Aphonic Threnody is one of the best examples anyone can use when referencing funeral doom. One of the reasons for that is their ability to respectfully navigate any boundaries established by the masters who’ve inspired them and still explore outside the lines. As a result, in just under a decade, guitarist and Aphonic mastermind, Riccardo Veronese has produced some of the very best funeral doom ever recorded.
The Loneliest Walk, the band’s fifth full-length release, is an outright monster. With a run time of nearly two and a half hours, the album’s length certainly contributes to the colossus. With funeral doom, length is implied, expected, and unquestionably welcome in most cases. A potential challenge for a listener, however, is sitting with the material for as long as it takes to absorb the feelings being expressed.
This sort of heaviness – extravagant, reserved, fatalistic, graceful – is a conclave of emotion. Experienced on a spectrum, an artist succeeds with a willingness to share openly and truthfully. And Aphonic Threnody can always be counted on for that.
This weight is present on each track, making the release of singles both more difficult for Riccardo and more important for the listener. Two (“The Sun Will Never Rise,” and “Condemnation”) have been released. The third, “A Worthless Life,” is being presented to you all for the first time right now.
Courtesy of Riccardo Veronese.
“The events that shaped this album are so huge that I just had to get them out of me somewhere or somehow.”Riccardo Veronese, Aphonic Threnody
So much is happening in that thirteen minutes and fourteen seconds. The dynamics interlace with the structure of the song so seamlessly, that the music is able to stay one step ahead. Each instrument balanced well in both production and performance, resulting in a wildly confident soundworld cloaked with crippling ethereal uncertainties. The importance of “A Worthless Life” as it relates to The Loneliest Walk seems obvious, but I couldn’t help but wonder how it got that way.
Vuk: The song is extremely dynamic. I would love to hear more about how you layered things. The blending of sounds.
Riccardo Veronese: Thank you. I was careful at first on this song because sometimes you can follow a pattern like on other songs with clean, then heavy, and so on. I wanted it to almost feel like two songs within one. Like a complete change in the structure, sounds, and tempo. The sounds also were very important to get right and layer the heavier parts correctly. Overall I really enjoyed this song and Rob’s vocals really added an extra dynamic to the process.
Vuk: The guitars. We touched on this with your last album, but this time around… well, with both you and Justin playing, the sound is massive! Would love to hear more about your collaboration as guitarists.
Riccardo: I’m extremely happy with the guitars this time. Me and Justin really feed off one another and it’s just so nice for me to find someone who understands Aphonic’s style. It was my decision this time around to record all the rhythm guitars, clean, and some leads on proper amps. I recorded all this in my studio live with amps and microphones positioned throughout different takes. Justin’s parts were played through his DI box and I edited and played around with his different takes. But the sound I managed to create with it all, and get the mixing in such a good place? It turned out brilliantly.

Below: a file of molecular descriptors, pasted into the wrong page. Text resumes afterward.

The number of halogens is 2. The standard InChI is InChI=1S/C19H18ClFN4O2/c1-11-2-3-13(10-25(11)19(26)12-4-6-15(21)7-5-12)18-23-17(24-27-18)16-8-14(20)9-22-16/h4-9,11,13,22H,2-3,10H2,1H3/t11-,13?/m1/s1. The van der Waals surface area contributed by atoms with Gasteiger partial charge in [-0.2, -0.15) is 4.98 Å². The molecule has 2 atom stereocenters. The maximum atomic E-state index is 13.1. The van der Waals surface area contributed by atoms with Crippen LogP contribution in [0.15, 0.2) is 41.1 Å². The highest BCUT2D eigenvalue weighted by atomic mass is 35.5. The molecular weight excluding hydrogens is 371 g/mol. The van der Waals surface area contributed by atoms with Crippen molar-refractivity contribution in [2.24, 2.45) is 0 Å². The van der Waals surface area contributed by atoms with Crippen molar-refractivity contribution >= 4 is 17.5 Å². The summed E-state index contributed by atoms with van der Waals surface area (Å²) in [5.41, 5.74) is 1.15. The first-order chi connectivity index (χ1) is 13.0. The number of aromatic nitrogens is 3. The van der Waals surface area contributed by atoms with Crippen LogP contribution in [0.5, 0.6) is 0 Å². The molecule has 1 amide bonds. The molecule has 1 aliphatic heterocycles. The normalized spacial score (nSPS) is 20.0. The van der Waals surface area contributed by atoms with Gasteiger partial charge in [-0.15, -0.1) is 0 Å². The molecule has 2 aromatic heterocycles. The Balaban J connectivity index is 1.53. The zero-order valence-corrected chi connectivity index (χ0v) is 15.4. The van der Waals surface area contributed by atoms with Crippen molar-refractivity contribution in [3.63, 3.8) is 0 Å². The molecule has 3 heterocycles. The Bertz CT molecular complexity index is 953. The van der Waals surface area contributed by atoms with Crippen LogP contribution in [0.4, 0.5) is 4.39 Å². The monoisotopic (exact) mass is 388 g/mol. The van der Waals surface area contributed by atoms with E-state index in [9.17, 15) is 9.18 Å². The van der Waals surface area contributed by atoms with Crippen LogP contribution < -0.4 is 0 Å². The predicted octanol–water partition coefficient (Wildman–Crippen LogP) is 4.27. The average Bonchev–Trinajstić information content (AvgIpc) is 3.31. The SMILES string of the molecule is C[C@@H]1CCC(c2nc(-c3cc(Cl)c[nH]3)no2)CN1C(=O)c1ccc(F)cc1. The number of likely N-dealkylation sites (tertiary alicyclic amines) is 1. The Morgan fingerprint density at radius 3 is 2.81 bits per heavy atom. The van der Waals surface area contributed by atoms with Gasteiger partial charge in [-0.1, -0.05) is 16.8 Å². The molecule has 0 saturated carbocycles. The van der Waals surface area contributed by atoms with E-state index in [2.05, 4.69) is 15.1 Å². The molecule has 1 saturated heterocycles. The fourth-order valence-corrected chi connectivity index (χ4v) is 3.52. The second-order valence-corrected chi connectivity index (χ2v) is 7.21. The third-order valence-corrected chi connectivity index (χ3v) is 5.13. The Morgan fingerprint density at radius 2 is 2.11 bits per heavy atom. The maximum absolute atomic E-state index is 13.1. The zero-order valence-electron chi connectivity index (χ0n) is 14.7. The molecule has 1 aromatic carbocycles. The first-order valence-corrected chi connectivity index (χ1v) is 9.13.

Vuk: Your bass playing stands out in this song. Layered spectacularly, like all of the instruments, but so integral to the end result. Tell me a little more about your approach to the bass.
Riccardo: Well, like the guitar, I’m self-taught on the bass and I normally just do one or two takes. Bass for me is a really fast process. I seem to just be able to listen once and nail it. The melodies seem to just flow out of me and I think the bass paints its own picture within each song. I added a bit more distortion to the bass on this album as well.
Vuk: The placement of the track. What is its significance? And what is the significance of the order in which you released the singles?
Riccardo: Each song tells its own story, but yes, they are in a certain order. The album is essentially about my life over a period of horrible, horrific events that really changed my life. So as you will see, each song has its own artwork which is hand-drawn and relates to each song.
The events that shaped this album are so huge that I just had to get them out of me somewhere or somehow. When you’re so close to giving up and killing yourself, you only have limited time to change it all. The darkness has somewhat eased with the release of this output on The Loneliest Walk. I hope it may give people, and fans of our music, some inspiration, and insight into finding some kind of balance. I’m happy I’m still here and that life may get brighter for me.
The Loneliest Walk is set for release on September 2nd. Independently on digital, and on CD with the help of Serpentine Music Studio. Both are available for pre-order here.
A WORTHLESS LIFE
I opened my arms to welcome you in
Only betrayal, a life full of sin
I’m so sick of these wasteful thoughts
Every battle inside I bled and fought
I drank deeply from a dark well
It pulled me under to a new hell
Cast aside all that I believed
Why had I always underachieved
My hands showed a bleak history
Of stories coated in dark mystery
Longing to find a place to hide
Someone to love by my side
Follow me into oblivion
Across oceans to my fallen kin
The stars guide the chosen way
To the forgotten wherever they lay
When I first crawled out of that hole
The sun burnt my unclean soul
A hopeless witness to a worthless life
A wretched man with a worthless life
A face that no longer resembles who I was
I fear walking alone to be so afraid of a future unknown
The rain runs red over my eyes
As the whole world burns blood
The end is so close
A wretched man with a worthless life